It's crucial to know your rights after a divorce, especially when it comes to decisions regarding your child. You may want to move as far away from your ex as possible, but unless your custody arrangements allow you to do so, it may not be in the cards.
In Colorado, these arrangements always proceed with the best interest of the child at heart. As such, the court may require your child's permanent residence to be within a reasonable distance of their other parent, especially while the divorce case is still pending.
Under Colorado law, neither party can remove the child from the state while a divorce is pending. That includes temporary ventures and vacations out of state. The only legal way to do so is to get permission from the other parent or the court itself.
Fortunately, it's often relatively easy for a parent with custody of a child to get permission to leave for short visits or vacations. However, it's highly unlikely that either party will receive permission to move out of the state permanently.
One or both parents may be able to work around the above rule by declaring their intent to relocate during the initial custody hearings. In this scenario, the judge cannot deny the parent’s intent to relocate.
How the court proceeds from here can differ based on how far the parent wants to move. If the parents involved in the custody hearings still remain geographically close (for example, within a reasonable driving distance of each other), the custody arrangements may remain the same.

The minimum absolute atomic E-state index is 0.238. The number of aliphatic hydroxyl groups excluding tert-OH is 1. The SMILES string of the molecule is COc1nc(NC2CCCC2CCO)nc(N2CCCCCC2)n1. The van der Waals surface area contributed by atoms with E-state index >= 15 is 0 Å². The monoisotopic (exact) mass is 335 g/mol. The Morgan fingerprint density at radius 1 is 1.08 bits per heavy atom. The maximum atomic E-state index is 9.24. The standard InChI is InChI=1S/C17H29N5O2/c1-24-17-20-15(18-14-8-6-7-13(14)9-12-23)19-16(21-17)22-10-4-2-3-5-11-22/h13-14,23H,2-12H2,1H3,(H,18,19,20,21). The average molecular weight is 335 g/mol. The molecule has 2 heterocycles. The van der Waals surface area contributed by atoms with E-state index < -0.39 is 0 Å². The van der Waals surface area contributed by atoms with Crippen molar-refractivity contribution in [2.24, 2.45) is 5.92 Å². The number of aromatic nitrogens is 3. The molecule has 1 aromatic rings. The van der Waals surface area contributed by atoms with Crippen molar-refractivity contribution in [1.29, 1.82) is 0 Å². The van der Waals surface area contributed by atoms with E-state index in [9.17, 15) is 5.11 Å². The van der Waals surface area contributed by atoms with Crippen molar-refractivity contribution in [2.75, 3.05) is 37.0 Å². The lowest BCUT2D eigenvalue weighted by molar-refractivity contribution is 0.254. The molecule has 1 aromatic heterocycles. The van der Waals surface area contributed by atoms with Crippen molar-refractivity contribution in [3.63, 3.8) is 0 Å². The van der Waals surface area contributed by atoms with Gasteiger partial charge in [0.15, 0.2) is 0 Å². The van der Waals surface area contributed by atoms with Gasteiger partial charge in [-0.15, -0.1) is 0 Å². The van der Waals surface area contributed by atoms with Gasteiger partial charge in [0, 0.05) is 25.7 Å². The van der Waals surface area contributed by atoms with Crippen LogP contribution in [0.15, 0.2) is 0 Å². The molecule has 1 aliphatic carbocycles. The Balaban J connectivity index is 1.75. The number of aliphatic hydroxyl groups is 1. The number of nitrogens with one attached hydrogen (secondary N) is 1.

However, if one parent is looking to move cross-country, the court may present them with a custody choice. This custody choice will always favor the child, not the parent. For example, if the parent stays in Colorado, they may retain joint custody, but if they move too far, they may lose custody altogether and only keep vacation parenting rights.
Moving after a divorce (or post-decree relocation) is difficult but not impossible. The court will take several things into account before making a decision, such as whether extenuating circumstances exist, the initial reason for the relocation, and other factors.
If the court sees that it's in the child's best interest to move, they are far more likely to grant permission. However, the court will consider the objections of the other parent, too, as well as any children involved. If an older teenager wants to stay with one parent, for instance, the court will take that into account when making their decision.
At worst, parents who decide to move will face less parenting time with their children. However, if the parent’s reasons for moving are strong enough (such as moving closer to family or escaping domestic violence), they may have a better chance of retaining custody. If you need help navigating Colorado’s child custody laws, contact an experienced Denver child custody lawyer
at McCoy Family Law today. Call (720) 741-7442
or leave us a message online.